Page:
What a shame it’s a willful obsolescence. It is as though Larson thinks the internet is a fad that will someday pass, rather than the new face of the entire human economy.

    Link to this
  3. 3. Glendon Mellow 10:46 am 05/1/2012

    That Tom Toles cartoon is terrific.

    As I’ve noted before, anytime an artist puts their work online, they have to do some risk assessment. The problem with Larsen’s stance in my opinion is that if he has no web presence, other people will put them up online without even a link or token nod in his professional direction.

    In my experience, by having an active voice (blog, Twitter, social media) online and engaging with fans and peers, that community will rush in to announce uncredited work as it crops up on sites and ask for creator’s work to be respected.

    Link to this
  4. 4. Glendon Mellow 10:47 am 05/1/2012

    (Ooh dang, typo on Larson’s name in my comment. Whoops.)

    Link to this
  5. 5. MikeTaylor 11:15 am 05/1/2012

    Completely insane. It’s not as though Larson’s cartoons are hard to find on the Internet for those who care to. The only effect is policy has is this: that the only people who’ll see his work are the ones who torrent it in bulk.

    File under Just Doesn’t Get It.

    Link to this
  6. 6. Torbjörn Larsson, OM 5:44 pm 05/1/2012

    It is a Principled Principle.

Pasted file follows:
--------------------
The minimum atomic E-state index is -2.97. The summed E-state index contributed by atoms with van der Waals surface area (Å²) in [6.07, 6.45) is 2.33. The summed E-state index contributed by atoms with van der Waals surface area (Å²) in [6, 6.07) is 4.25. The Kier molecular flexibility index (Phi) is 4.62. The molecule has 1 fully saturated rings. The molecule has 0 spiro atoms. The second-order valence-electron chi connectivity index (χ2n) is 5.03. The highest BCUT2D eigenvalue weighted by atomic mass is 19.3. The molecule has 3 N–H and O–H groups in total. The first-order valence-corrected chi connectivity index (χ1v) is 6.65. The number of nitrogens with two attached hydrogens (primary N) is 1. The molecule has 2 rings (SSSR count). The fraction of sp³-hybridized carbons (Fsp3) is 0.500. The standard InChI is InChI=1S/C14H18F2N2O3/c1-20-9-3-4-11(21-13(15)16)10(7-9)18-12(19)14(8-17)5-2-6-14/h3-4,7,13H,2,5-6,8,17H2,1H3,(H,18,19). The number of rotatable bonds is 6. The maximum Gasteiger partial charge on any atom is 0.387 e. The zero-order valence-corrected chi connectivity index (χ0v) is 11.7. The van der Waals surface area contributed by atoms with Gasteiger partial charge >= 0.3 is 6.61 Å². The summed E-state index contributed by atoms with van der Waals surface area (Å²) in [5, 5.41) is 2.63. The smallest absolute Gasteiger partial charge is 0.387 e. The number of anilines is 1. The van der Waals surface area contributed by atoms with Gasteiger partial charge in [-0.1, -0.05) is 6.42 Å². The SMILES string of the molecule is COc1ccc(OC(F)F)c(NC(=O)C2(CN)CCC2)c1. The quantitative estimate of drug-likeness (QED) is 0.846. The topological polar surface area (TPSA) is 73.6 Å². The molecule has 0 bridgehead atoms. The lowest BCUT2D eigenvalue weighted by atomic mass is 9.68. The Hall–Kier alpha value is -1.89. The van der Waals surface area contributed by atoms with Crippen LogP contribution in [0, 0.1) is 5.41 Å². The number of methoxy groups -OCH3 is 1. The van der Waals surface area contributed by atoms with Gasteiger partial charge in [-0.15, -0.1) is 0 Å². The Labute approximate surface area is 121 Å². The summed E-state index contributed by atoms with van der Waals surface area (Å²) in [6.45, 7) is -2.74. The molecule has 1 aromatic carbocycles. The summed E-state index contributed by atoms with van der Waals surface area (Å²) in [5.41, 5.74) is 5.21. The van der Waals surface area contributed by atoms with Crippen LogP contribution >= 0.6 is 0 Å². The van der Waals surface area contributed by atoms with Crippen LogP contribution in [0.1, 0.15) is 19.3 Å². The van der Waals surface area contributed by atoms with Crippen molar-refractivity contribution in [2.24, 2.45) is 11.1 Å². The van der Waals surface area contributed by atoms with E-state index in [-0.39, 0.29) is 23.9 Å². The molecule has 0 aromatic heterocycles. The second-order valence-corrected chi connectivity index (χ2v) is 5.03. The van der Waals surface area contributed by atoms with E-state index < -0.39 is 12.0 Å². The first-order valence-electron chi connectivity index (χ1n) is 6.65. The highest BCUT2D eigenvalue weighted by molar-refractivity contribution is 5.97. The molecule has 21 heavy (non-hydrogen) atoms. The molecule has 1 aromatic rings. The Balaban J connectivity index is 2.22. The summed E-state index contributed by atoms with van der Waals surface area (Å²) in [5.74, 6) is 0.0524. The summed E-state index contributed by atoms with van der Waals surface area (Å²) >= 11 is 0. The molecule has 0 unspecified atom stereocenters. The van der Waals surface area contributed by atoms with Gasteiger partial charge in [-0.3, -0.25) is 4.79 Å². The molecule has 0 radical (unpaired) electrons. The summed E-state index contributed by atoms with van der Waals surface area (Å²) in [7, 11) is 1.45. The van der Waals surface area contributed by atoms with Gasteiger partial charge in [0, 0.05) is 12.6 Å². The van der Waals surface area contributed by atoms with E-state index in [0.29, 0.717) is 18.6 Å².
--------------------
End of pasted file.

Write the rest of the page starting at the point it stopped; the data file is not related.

But now I know why that Larson guy faded away.

    Link to this
  7. 7. SLW-L 8:26 pm 05/1/2012

    So sad! I was introduced to the Far Side by my dad at a pretty young age. He used to always keep a Far Side calendar on his desk where you tear off a page to reveal a new cartoon every day; occasionally I still find those pages hiding in some of my older books (used as bookmarks). I didn’t realize that many young people aren’t aware of Gary Larson’s work. I’m sure it would be insanely popular now if he’d share online. Shame.

    Link to this
  8. 8. Glendon Mellow 1:26 am 05/3/2012

    One of the best examples of internet success is probably the Girl Genius comics.

    The entire comics are published online to read for free. FREE. But they make money selling print copies anyhow. The fans want to hold ‘em in their hands.

    Quality can win.

    Link to this